The University of Maryland Medical System opened today the state's first clinic for detecting and treating patients with cancerous moles and identifying other persons who may be susceptible to the often fatal disease.
The Pigmented Lesion Clinic is designed to help specialists spot malignant moles at their earliest development so they can be removed surgically to prevent spreading.
"If detected early enough, 85 percent of the people with malignant melanoma can be saved," Joseph W. Burnett, University Hospital chief dermatologist and director of the new clinic, said at a press conference.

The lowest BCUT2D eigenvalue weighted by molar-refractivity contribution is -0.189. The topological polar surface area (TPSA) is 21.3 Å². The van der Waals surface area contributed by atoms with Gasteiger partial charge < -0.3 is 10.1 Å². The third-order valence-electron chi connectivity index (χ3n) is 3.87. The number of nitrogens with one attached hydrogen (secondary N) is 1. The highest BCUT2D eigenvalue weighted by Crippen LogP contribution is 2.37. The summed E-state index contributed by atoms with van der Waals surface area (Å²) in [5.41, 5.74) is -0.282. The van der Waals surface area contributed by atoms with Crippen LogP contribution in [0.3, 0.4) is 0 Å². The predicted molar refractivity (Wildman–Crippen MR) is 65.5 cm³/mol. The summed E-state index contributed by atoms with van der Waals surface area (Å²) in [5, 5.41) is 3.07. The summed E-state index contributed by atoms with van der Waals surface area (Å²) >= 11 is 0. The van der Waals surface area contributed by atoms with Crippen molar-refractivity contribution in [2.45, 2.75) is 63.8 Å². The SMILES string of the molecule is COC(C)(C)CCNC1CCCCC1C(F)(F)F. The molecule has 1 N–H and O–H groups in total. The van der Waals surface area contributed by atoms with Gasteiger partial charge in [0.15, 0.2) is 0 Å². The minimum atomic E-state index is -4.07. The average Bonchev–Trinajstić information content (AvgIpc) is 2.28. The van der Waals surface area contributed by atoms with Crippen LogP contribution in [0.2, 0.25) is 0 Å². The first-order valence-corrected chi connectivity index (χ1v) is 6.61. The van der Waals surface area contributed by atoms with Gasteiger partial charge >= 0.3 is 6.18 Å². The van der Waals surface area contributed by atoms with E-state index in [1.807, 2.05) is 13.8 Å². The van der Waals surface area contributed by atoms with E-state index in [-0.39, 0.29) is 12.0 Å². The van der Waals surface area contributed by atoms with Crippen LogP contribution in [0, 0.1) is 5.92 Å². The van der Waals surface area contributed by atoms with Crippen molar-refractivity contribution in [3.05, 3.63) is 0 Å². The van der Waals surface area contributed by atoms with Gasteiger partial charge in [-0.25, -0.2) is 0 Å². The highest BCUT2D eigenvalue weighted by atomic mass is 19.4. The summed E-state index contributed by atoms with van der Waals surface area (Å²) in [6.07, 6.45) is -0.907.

About 17,500 persons develop melanoma each year in the United States, he said, and one-third of them die within a year. Doctors noted, however, that most moles are not malignant.
Other melanoma clinics are in Philadelphia, New York, Boston and San Francisco.
Although hospital officials said that the number of cases of melanoma is relatively small compared to other forms of cancer, Burnett added that the incidence of melanoma has doubled in the last 10 to 20 years, with the most dramatic increases in industrialized areas.
The high death rate, he said, indicates that many people ignore the early signs of possible malignancy -- itching, change of shape and color and proliferation of moles -- until it is too late.
Malignant melanoma chiefly affects light-skinned persons with blond or red hair, especially those exposed to intense periods of sunshine. It occurs 10 times more frequently often among whites than blacks.